Dorchester County and the legacy of a great American hero • Earth.com

Dorchester County and the legacy of a great American hero

Today’s Image of the Day from NASA Earth Observatory features a network of rivers, marshes, canals, and ponds in Dorchester County, Maryland. This is where Harriet Tubman, one of America’s greatest heroes, was born into slavery.

“As early as the age of six, Araminta ‘Minty’ Ross – who later changed her name to Harriet Tubman – spent long hours slogging through the muck of the Little Blackwater River in Dorchester County, Maryland, to check on muskrat traps for the people who had enslaved her. It was frigid, challenging work, often done barefoot and in the fall or winter when muskrats grow their plushest pelts,” said NASA.

“The survival, navigation, and foraging skills she began honing on those winter outings would later prove useful when she escaped her captors in 1849 and fled to Pennsylvania.” 

However, Tubman was not content with her freedom alone. She became the most famous “conductor” on the Underground Railroad, a network of secret routes and safe houses used to lead enslaved African Americans to freedom in the North and Canada. It’s estimated that Tubman made 13 missions to rescue 70 enslaved people, including family and friends, using this network.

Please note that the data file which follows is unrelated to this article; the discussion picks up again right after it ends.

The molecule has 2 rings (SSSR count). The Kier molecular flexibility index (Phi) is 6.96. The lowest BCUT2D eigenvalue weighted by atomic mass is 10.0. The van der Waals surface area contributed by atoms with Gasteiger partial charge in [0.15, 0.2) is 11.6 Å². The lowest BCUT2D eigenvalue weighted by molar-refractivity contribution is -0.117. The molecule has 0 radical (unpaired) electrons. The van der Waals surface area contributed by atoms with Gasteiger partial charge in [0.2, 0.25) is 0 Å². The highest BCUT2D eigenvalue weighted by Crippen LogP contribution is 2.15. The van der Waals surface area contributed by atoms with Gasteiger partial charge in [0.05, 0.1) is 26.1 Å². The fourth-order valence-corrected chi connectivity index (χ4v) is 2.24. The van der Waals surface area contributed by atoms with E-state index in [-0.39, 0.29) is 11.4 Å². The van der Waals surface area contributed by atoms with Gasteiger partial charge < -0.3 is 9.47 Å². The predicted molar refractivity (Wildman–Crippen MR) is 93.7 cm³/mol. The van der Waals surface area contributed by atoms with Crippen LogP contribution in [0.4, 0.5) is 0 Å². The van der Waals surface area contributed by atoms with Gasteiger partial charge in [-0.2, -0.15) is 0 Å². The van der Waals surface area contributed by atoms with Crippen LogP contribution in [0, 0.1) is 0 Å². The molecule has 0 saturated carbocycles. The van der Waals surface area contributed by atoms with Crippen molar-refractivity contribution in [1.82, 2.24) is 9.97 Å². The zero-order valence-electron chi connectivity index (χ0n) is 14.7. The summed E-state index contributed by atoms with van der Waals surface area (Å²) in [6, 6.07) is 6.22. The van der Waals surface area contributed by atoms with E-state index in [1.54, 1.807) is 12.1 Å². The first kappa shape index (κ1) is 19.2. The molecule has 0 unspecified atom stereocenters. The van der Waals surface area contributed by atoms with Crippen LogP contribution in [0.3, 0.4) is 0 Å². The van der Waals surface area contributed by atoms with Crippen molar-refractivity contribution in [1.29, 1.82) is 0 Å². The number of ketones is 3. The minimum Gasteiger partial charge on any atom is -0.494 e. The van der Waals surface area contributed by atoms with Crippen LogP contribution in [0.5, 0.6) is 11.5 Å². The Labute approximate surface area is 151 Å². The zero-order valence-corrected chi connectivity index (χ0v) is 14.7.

“I was the conductor of the Underground Railroad for eight years, and I can say what most conductors can’t say: ‘I never ran my train off the track, and I never lost a passenger,’” said Tubman.

During the Civil War, Tubman served as an armed scout and spy for the Union Army. In one notable expedition, the Combahee River Raid, she helped liberate more than 700 slaves in South Carolina. 

After the war, Tubman dedicated her life to helping impoverished former slaves. Her legacy is one of courage, resilience, and an unwavering commitment to freedom and justice. 

The photograph of Dorchester County includes the Brodess Farm, where Harriet Tubman lived and worked as a child. It also features Joseph Stewart’s Canal, where she helped cut and transport timber. The image was captured on January 22, 2024 by the Operational Land Imager-2 on Landsat 9.

Image Credit: NASA Earth Observatory image by Michala Garrison, using GIS data from the U.S. Fish and Wildlife Service and Landsat data from the U.S. Geological Survey

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